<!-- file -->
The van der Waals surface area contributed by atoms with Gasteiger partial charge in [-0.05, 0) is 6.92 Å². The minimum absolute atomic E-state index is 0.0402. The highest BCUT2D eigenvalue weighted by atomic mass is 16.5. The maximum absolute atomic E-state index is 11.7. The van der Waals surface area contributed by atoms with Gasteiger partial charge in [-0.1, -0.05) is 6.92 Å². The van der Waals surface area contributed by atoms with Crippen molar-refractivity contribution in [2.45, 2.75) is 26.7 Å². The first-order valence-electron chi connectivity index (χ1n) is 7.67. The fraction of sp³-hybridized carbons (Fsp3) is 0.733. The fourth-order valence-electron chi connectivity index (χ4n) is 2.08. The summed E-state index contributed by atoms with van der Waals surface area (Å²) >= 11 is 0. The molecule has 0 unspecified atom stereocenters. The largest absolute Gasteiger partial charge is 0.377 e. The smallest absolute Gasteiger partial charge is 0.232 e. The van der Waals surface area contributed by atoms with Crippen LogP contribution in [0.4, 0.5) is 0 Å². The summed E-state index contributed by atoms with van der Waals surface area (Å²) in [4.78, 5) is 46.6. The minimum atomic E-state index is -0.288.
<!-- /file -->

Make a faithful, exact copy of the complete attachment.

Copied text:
The van der Waals surface area contributed by atoms with Gasteiger partial charge in [-0.05, 0) is 6.92 Å². The minimum absolute atomic E-state index is 0.0402. The highest BCUT2D eigenvalue weighted by atomic mass is 16.5. The maximum absolute atomic E-state index is 11.7. The van der Waals surface area contributed by atoms with Gasteiger partial charge in [-0.1, -0.05) is 6.92 Å². The van der Waals surface area contributed by atoms with Crippen molar-refractivity contribution in [2.45, 2.75) is 26.7 Å². The first-order valence-electron chi connectivity index (χ1n) is 7.67. The fraction of sp³-hybridized carbons (Fsp3) is 0.733. The fourth-order valence-electron chi connectivity index (χ4n) is 2.08. The summed E-state index contributed by atoms with van der Waals surface area (Å²) >= 11 is 0. The molecule has 0 unspecified atom stereocenters. The largest absolute Gasteiger partial charge is 0.377 e. The smallest absolute Gasteiger partial charge is 0.232 e. The van der Waals surface area contributed by atoms with Crippen LogP contribution in [0.4, 0.5) is 0 Å². The summed E-state index contributed by atoms with van der Waals surface area (Å²) in [4.78, 5) is 46.6. The minimum atomic E-state index is -0.288.